In this task, you will write an analysis (suggested length of 3–5 pages) of one work of literature. Choose one work from the list below:
• Sappho, “The Anactoria Poem” ca. 7th century B.C.E. (poetry)
• Aeschylus, “Song of the Furies” from The Eumenides, ca. 458 B.C.E. (poetry)
• Sophocles, Antigone, ca. 442 B.C.E. (drama)
• Aristotle, Book 1 from the Nichomachean Ethics, ca. 35 B.C.E. (philosophical text)
• Augustus, The Deeds of the Divine Augustus, ca. 14 C.E. (funerary inscription)
• Ovid, “The Transformation of Daphne into a Laurel” an excerpt from Book 1 of The Metamorphoses, ca. 2 C.E. (poetry)
• Francesco Petrarch, “The Ascent of Mount Ventoux” 1350 (letter)
• Giovanni Pico della Mirandola, the first seven paragraphs of the “Oration on the Dignity of Man” ca. 1486 (essay excerpt)
• Leonardo da Vinci, Chapter 28 “Comparison of the Arts” from The Notebooks ca. 1478-1518 (art text)
• Edmund Spenser, Sonnet 30, “My Love is like to Ice” from Amoretti 1595 (poetry)
• William Shakespeare, Sonnet 18, “Shall I Compare Thee to a Summer’s Day” 1609 (poetry)
• Francis Bacon, “Of Studies” from The Essays or Counsels… 1625 (essay)
• Anne Bradstreet, “In Honour of that High and Mighty Princess, Queen Elizabeth” 1643 (poetry)
• Andrew Marvell, “To his Coy Mistress” 1681 (poetry)
• René Descartes, Part 4 from Discourse on Method, 1637 (philosophical text)
• William Congreve, The Way of the World, 1700 (drama-comedy)
• Jonathan Swift, “A Modest Proposal” 1729 (satirical essay)
• Voltaire, “Micromégas” 1752 (short story, science fiction)
• Phillis Wheatley, “To S.M., a Young African Painter, on Seeing his Works” 1773 (poetry)
• Thomas Paine, “Common Sense” 1776 (essay)
• Johann Wolfgang von Goethe, “The Fisherman” 1779 (poetry)
• Immanuel Kant, “An Answer to the Question: What is Enlightenment?” 1784 (essay)
• Lord Byron, “She Walks in Beauty” 1813 (poetry)
• Samuel Taylor Coleridge, “Kubla Khan” 1816 (poetry)
• Edgar Allan Poe, “The Fall of the House of Usher” 1839 (short story)
• Alexander Dumas, The Count of Monte Cristo, 1844 (novel)
• Emily Brontë, Wuthering Heights, 1847 (novel)
• Herman Melville, “Bartleby, the Scrivener: A Story of Wall-Street” 1853 (short story)
• Emily Dickinson, “A Narrow Fellow in the Grass” 1865 (poetry)
• Friedrich Nietzsche, Book 4 from The Joyful Wisdom, 1882 (philosophical text)
• Charles Dickens, A Christmas Carol, 1843 (novella)
• Karl Marx and Friedrich Engles, The Communist Manifesto, 1848 (political pamphlet)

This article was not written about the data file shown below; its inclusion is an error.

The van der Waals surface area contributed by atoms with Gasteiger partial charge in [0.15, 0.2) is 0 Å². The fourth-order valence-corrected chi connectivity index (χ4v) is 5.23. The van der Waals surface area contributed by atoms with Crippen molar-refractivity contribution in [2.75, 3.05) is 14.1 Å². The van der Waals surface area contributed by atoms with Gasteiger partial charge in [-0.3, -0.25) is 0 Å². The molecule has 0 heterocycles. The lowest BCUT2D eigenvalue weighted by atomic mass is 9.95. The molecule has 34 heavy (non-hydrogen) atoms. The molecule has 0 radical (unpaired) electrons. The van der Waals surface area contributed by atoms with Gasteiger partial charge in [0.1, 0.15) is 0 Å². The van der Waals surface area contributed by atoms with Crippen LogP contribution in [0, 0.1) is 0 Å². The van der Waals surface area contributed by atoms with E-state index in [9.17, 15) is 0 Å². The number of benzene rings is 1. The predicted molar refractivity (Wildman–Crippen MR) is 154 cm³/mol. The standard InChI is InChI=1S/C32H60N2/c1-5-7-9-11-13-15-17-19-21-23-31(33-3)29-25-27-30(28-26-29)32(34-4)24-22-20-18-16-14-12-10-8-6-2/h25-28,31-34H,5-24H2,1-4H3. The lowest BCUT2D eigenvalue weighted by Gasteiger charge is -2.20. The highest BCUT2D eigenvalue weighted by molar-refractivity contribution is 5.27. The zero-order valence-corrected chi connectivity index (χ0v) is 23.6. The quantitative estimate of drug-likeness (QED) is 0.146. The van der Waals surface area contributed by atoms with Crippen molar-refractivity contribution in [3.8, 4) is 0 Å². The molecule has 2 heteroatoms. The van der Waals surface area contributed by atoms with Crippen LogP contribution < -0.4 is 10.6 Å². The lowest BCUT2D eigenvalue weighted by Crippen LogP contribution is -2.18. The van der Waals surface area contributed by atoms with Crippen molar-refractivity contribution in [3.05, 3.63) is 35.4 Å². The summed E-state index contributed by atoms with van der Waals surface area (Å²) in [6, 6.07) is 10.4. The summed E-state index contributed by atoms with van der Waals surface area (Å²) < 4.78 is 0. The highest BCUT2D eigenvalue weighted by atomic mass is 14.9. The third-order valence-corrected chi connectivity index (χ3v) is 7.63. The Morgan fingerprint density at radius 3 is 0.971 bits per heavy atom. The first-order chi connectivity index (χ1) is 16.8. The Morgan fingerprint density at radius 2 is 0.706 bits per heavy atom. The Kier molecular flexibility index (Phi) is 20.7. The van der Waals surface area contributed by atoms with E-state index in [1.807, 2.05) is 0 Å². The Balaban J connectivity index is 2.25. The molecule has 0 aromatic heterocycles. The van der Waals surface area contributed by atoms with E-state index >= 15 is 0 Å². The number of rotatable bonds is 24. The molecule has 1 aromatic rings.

• Christina Rossetti, “Goblin Market” 1862 (poetry)
• Matthew Arnold, “Dover Beach” 1867 (poetry)
• Robert Louis Stevenson, The Strange Case of Dr. Jekyll and Mr. Hyde, 1886 (novella)
• Kate Chopin, “The Story of an Hour” 1894 (short story)
• Mark Twain, “The Five Boons of Life” 1902 (short story)
• Edith Wharton, The Age of Innocence, 1921 (novel)
Use the link near the bottom of this page to access direct links to the works listed above.
Once you have selected and read the work, you will create a paragraph of descriptive writing with your personal observations about the work. This paragraph must be written before you do research on the work, the author, and the period it comes from. You will need to be quite detailed in your description of the work.
The next step will be to research the work, the life of the artist, and the period. You will then be ready to create your analysis. This process of analysis will require you to discuss the historical context of the work, pertinent aspects of the author’s biography, themes and/or stylistic characteristics of its historical period, and finally, the relevance of this work for audiences today.
The final requirement of the task will be to reflect on this process of analysis and describe how your perception of the work changed.
A. Record your initial reaction to the work (suggested length of 1 paragraph or half a page) by doing the following:
1. Describe your initial thoughts and/or feelings about the work.
2. Describe in detail at least one aspect of the work that most interests you.
B. Analyze the work (suggested length of 2–4 pages) by doing the following:
1. Describe the historical context of the period in which the work was written.
2. Discuss insights into the work that can be gained from the author’s biography.
3. Analyze how this work explores a particular theme and/or stylistic characteristic from its period.
4. Explain the relevance of this work for today’s audiences.
C. Discuss how the deeper knowledge you gained through your analysis has informed or altered your thoughts and/or feelings about the work (suggested length of 1 paragraph or half a page).
D. When you use sources to support ideas and elements in a paper or project, provide acknowledgement of source information for any content that is quoted, paraphrased or summarized. Acknowledgement of source information includes in-text citation noting specifically where in the submission the source is used and a corresponding reference, which includes the following:
• location of information (e.g., publisher, journal, website URL)